Friday, April 20, 2018


Walden Pond 1908
Genesis 9:13 I have set my rainbow in the clouds, and it will be the sign of the covenant between me and the earth.

I've never been there, but have been there hundreds of times. Naturalist and philosopher, Henry David Thoreau's made his beloved Walden Pond, "a perennial spring in the midst of pine and oak woods," near Concord, Massachusetts, come alive to millions of who have never seen it either in his best-known work, “Walden; or, Life in the Woods.” The pond has become a symbol of to most environmentalists as living simply in the harmony of nature.
Henry David Thoreau

An early recreational hiker and canoeist Thoreau was an advocate for conserving natural resources on private land, and of preserving wilderness in public land. He would influence generations of naturalists and environmentalists such as the likes of John Burroughs and John Muir.
Recounting the two years, two months, and two days he spent at Walden Pond in 1854, Thoreau recorded a virtual Eden with phrases describing the pond's divine purity, beauty and solitude.

Walden: The transcendentalist treatise that filled a pond with pee.The scenery of Walden is on a humble scale, and, though very beautiful, does not approach to grandeur, nor can it much concern one who has not long frequented it or lived by its shore; yet this pond is so remarkable for its depth and purity as to merit a particular description.

 This water is of such crystalline purity that the body of the bather appears of an alabaster whiteness...

The water is so transparent that the bottom can easily be discerned at the depth of twenty-five to thirty feet.  Paddling over it, you may see, many feet beneath the surface, the schools of perch and shiners, perhaps only an inch long, yet the former easily distinguished by their transverse bars...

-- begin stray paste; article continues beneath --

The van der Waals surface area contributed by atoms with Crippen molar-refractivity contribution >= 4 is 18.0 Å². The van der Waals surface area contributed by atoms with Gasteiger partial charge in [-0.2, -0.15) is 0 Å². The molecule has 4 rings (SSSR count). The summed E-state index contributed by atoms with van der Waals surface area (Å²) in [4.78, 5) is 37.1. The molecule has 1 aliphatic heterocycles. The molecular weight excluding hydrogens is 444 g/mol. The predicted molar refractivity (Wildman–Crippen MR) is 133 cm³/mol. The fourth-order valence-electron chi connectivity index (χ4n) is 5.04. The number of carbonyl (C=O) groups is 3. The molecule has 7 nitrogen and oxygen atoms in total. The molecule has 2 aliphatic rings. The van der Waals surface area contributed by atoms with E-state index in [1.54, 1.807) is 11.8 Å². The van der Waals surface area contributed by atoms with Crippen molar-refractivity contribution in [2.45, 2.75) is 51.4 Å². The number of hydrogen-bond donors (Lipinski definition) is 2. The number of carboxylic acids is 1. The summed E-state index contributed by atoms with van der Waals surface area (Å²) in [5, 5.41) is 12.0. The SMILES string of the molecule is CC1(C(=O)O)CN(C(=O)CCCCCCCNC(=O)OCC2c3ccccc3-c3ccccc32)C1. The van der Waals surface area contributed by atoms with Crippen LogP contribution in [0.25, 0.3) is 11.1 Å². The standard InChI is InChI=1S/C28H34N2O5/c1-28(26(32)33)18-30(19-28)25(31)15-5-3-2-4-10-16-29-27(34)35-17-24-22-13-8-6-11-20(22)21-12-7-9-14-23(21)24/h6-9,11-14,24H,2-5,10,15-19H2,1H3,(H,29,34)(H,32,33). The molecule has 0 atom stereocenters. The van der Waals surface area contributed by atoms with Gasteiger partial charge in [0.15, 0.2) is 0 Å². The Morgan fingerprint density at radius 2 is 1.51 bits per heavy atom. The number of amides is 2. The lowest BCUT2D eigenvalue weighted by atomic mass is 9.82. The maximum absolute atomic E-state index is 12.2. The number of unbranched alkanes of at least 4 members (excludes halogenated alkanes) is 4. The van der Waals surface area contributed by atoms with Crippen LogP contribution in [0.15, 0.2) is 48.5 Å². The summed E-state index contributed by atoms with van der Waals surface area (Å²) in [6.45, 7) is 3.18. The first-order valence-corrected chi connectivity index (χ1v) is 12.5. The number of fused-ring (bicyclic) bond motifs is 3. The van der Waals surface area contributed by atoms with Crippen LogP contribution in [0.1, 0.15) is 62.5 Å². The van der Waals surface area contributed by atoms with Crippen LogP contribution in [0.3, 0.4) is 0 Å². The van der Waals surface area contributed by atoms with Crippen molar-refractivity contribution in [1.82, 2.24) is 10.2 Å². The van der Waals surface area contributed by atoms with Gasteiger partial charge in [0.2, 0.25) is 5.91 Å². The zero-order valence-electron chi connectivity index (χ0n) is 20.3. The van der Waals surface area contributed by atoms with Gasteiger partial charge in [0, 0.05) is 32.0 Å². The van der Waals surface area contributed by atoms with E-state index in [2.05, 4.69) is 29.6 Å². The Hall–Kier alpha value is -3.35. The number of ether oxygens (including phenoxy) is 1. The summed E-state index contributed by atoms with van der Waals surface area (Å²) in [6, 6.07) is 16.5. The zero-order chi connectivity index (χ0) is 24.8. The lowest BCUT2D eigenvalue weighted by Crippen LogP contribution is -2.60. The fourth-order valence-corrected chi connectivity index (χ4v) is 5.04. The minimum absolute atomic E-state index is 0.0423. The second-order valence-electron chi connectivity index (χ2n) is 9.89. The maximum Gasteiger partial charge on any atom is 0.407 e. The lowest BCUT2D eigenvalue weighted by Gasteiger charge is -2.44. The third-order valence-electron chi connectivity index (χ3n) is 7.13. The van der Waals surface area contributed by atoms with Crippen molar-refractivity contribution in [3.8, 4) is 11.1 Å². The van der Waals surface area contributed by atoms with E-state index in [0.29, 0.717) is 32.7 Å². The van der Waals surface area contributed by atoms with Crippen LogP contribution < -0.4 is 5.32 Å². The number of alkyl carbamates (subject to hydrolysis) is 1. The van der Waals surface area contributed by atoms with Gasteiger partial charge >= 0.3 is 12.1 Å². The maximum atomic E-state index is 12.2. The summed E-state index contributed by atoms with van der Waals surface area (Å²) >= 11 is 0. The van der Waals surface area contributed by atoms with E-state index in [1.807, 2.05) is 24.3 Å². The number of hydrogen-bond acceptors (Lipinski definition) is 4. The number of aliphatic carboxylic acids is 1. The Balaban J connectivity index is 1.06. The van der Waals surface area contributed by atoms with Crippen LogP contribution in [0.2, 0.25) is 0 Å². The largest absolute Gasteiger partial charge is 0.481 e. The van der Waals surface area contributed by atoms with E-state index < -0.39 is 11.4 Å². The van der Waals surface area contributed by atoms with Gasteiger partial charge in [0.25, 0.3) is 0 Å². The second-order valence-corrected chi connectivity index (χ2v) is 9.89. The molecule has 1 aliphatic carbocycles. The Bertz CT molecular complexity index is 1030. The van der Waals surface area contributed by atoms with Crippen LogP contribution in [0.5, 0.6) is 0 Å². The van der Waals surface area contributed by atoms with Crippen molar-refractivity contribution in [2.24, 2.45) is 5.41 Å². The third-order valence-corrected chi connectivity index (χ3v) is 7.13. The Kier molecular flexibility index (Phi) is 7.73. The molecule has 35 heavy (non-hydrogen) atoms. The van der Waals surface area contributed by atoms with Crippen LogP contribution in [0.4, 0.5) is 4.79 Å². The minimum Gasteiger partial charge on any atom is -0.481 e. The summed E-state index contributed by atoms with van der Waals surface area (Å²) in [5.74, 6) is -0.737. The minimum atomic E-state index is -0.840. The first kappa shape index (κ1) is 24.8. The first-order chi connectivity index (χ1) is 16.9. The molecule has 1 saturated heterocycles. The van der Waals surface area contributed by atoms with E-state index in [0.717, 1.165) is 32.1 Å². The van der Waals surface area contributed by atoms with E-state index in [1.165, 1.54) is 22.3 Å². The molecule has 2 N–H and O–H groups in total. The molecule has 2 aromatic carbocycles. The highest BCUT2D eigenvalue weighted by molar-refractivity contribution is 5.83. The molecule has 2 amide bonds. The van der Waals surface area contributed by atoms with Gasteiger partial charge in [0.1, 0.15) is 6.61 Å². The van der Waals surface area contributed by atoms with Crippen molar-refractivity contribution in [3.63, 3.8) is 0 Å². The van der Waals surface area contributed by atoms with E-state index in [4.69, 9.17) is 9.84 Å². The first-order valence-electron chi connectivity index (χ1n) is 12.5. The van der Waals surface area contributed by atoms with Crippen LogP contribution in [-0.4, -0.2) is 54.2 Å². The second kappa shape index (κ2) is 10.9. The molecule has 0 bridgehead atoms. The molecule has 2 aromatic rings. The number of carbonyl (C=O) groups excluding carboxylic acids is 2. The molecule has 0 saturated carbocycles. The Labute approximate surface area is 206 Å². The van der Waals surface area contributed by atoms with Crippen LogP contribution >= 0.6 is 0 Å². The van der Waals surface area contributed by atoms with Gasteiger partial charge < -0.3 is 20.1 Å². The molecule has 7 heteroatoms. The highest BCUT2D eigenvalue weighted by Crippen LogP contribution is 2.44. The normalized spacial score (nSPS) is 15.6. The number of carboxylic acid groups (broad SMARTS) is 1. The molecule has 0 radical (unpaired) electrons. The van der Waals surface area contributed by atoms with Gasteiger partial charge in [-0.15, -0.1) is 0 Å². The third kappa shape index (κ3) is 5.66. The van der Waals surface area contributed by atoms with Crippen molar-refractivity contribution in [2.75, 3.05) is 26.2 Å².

So it's surprising to hear that Walden Pond, the famed pristine jewel of that inspired Thoreau's environmentalism is being polluted.

At first glance, I wish it were some evil corporation dumping tainted sludge into the water or the weak efforts of EPA letting off the perpetrators, but it not. According to a new study, Walden Pond heavily used recreational venue has been befouled by years of swimmers, anglers, and visitors urinating in the water.

“These findings suggest that, although mitigation efforts have curtailed anthropogenic nutrient inputs to Walden Pond, the lake has not returned to the pre-impact condition described by Henry David Thoreau and may become increasingly vulnerable to further changes in water quality in a warmer and possibly wetter future,” Dr. Jay Curt Stager, a researcher at Paul Smith’s College in the Adirondacks, and his co-authors warned.

The study concluded the pond’s levels of nitrogen and phosphorus, which are found in human waste, has yielded an endless food supply for algae, creating a wrecking-ball to the ecosystem since the 1920s. The growing algae has spread out across the water blocking the rays of the sun, which of course the fish need to survive and threatening to turn one of America's most iconic lakes into a slimy, scummy mess.

"During the early 20th century, water clarity [in Walden Pond] declined significantly due to a combination of factors, including shoreline development and inputs of human wastes," the report stated, "More than half of the summer phosphorus budget of the lake may now be attributable to urine released by swimmers."

Lake Natoma
In the meantime, environmental advocates are warning the public about tests showing high levels of E. coli in the Sacramento area's Folsom Lake and Lake Natoma, two of the region’s most popular areas for swimming and boating. E. coli is an indicator of fecal contamination that can sicken people who come in contact or drink contaminated water. Officials believe it's the result of animal and human waste.